He was born Jeral Wayne Williams on August 8, 1950, in Baltimore, Maryland, but the world, particularly the activist community, knew him as Dr. Mutulu Shakur. After nearly 40 years in prison, he was released on December 16, 2022, and later given six months to live. But typical of his New Afrikan spirit, Shakur defied death for several months, at last succumbing to cancer on July 6. He was 72.
Shakur was 7 when he and his sister moved with their mother to Jamaica, Queens. His political and social consciousness emerged very early, due to being raised by a blind mother with the responsibility of helping her to navigate the labyrinthine social service system. These trials and tribulations paved the way to his understanding of racist and capitalist America.
As a teenager, Shakur began participating in the New Afrikan Independence Movement. That commitment automatically placed him in the crosshairs of COINTELPRO and other federal agencies. According to his website, Shakur was actively engaged in the struggle for Black liberation, principally as a member of the Revolutionary Action Movement (RAM). He also lent his services and insight to the Provisional Government of the Republic of New Afrika (RNA), which envisioned carving out a nation in the South. He became associated with and devoted to the aims of the Black Panther Party.
In 1970, Shakur worked at the Lincoln Detox Community (addiction treatment) Program, where he taught political education and later earned a doctorate in acupuncture, which he began using in the treatment of withdrawal symptoms. Six years later, he was certified and licensed to practice acupuncture in the state of California. Soon, he was the program’s assistant director, playing a pivotal role in the development of a five-point auricular acupuncture protocol that is now widely in use for addiction and a variety of other trauma-induced conditions. He was instrumental in the creation of the Black Acupuncture Advisory Association of North America (BAANA) and the Harlem Institute of Acupuncture.
He married Afeni Shakur, the mother of Tupac Shakur, in 1975. They had a daughter, Sekyiwa, before divorcing in 1982.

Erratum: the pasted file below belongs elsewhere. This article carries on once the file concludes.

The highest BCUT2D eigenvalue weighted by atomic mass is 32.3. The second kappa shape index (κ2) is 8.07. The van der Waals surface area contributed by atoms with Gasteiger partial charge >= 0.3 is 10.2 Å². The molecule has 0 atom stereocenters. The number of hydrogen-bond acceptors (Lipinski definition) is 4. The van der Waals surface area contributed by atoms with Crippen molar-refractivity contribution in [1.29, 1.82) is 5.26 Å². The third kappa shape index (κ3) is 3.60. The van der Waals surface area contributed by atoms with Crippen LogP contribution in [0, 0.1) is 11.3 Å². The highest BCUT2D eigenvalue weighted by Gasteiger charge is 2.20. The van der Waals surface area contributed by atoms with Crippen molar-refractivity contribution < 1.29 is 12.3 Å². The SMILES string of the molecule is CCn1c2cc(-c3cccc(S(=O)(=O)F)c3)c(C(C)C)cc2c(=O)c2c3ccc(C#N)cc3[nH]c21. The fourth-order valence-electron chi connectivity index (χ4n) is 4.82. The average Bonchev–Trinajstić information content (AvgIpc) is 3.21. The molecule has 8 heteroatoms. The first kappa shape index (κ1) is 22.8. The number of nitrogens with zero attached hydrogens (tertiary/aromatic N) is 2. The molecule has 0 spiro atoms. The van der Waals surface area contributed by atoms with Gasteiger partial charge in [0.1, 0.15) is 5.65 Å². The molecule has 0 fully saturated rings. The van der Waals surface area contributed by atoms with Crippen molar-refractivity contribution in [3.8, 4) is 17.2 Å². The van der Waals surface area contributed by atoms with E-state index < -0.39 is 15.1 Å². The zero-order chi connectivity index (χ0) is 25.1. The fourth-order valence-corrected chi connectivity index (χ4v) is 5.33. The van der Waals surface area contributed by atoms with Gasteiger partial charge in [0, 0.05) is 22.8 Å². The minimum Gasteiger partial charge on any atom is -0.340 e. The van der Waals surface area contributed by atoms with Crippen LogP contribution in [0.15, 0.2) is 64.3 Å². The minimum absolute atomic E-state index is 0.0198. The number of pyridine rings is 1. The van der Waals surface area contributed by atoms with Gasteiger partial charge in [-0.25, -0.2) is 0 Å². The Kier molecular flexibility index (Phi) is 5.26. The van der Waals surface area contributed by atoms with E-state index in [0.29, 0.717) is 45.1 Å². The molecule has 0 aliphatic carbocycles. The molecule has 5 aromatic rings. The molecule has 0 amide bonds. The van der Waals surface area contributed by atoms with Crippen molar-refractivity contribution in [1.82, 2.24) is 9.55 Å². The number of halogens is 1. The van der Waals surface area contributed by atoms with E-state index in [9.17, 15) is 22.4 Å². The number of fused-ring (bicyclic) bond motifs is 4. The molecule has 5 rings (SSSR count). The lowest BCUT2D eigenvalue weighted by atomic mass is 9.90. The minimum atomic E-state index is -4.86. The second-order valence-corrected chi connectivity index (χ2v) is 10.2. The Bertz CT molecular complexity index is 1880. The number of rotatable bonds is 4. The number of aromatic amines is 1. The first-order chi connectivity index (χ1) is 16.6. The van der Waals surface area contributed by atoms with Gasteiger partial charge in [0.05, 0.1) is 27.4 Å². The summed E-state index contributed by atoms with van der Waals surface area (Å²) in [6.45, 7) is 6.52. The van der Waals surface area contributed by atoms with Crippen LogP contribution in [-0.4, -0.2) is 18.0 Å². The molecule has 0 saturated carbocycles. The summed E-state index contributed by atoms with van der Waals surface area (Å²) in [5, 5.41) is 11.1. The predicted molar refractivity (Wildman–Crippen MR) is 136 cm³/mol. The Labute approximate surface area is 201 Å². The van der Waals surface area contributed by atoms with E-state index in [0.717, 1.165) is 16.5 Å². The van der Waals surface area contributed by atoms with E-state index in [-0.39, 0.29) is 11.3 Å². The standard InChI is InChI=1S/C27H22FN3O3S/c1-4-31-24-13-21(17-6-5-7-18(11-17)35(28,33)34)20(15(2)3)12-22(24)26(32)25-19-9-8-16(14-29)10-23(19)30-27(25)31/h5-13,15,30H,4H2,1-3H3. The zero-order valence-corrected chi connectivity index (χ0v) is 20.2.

Among a number of political formations, Shakur was a member of the Black Liberation Army and allegedly the ringleader of a Brink’s armored car robbery in 1981. One Brink’s guard and two police officers were killed during the robbery and Shakur evaded capture for four years. He was arrested on Feb. 12, 1986, in California by the FBI. Along with his conviction for the robbery, he was charged with helping engineer Assata Shakur’s escape from a New Jersey prison. He was due for a mandatory parole determination after having served half of his 60-year sentence, which began the long fight to get him out of prison after he was denied parole several times.
This reporter covered Shakur and Marilyn Buck’s trial in which they were charged with racketeering, conspiracy, kidnapping, armed robbery, and murder, but the prosecution focused on the defendants’ alleged connection with Assata Shakur. “Mutulu Shakur is a target in this case because of his roots in the Black liberation struggle,” Chokwe Lumumba told me. At that time, he was a leader of the RNA and later, like his son, a mayor of Jackson, Mississippi. “He is a target because of affiliation with the RNA and its link to the Prairie Fire of the Weather Underground in 1976, his work in healthcare acupuncture for drug treatment, and his development of surveillance evasive techniques.”
At his bedside when he died were friends and relatives, including his children and several grandchildren. He was an inspiration for many of the positive messages in the musical work of his late adopted son, Tupac.
In a tweet, the All-African People’s Revolutionary Party said, “Rest In Power to the honorable and fearless revolutionary Mutulu Shakur. His memory will live on forever.”